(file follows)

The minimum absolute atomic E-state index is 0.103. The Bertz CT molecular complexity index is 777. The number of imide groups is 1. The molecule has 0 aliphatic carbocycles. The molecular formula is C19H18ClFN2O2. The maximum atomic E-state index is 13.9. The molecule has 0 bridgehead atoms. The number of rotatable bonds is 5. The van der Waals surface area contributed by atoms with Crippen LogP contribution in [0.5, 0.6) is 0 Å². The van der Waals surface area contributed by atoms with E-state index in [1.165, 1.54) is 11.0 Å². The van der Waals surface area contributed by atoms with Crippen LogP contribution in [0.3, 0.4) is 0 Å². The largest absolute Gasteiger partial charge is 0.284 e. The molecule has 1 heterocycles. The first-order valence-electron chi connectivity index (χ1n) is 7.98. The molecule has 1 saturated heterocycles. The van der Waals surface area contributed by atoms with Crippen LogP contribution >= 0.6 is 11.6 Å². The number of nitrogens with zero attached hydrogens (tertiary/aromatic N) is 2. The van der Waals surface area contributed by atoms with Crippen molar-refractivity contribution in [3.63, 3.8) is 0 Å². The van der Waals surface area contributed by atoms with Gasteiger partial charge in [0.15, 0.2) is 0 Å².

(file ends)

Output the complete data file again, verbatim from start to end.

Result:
The minimum absolute atomic E-state index is 0.103. The Bertz CT molecular complexity index is 777. The number of imide groups is 1. The molecule has 0 aliphatic carbocycles. The molecular formula is C19H18ClFN2O2. The maximum atomic E-state index is 13.9. The molecule has 0 bridgehead atoms. The number of rotatable bonds is 5. The van der Waals surface area contributed by atoms with Crippen LogP contribution in [0.5, 0.6) is 0 Å². The van der Waals surface area contributed by atoms with E-state index in [1.165, 1.54) is 11.0 Å². The van der Waals surface area contributed by atoms with Crippen LogP contribution in [0.3, 0.4) is 0 Å². The largest absolute Gasteiger partial charge is 0.284 e. The molecule has 1 heterocycles. The first-order valence-electron chi connectivity index (χ1n) is 7.98. The molecule has 1 saturated heterocycles. The van der Waals surface area contributed by atoms with Crippen LogP contribution >= 0.6 is 11.6 Å². The number of nitrogens with zero attached hydrogens (tertiary/aromatic N) is 2. The van der Waals surface area contributed by atoms with Crippen molar-refractivity contribution in [3.63, 3.8) is 0 Å². The van der Waals surface area contributed by atoms with Gasteiger partial charge in [0.15, 0.2) is 0 Å².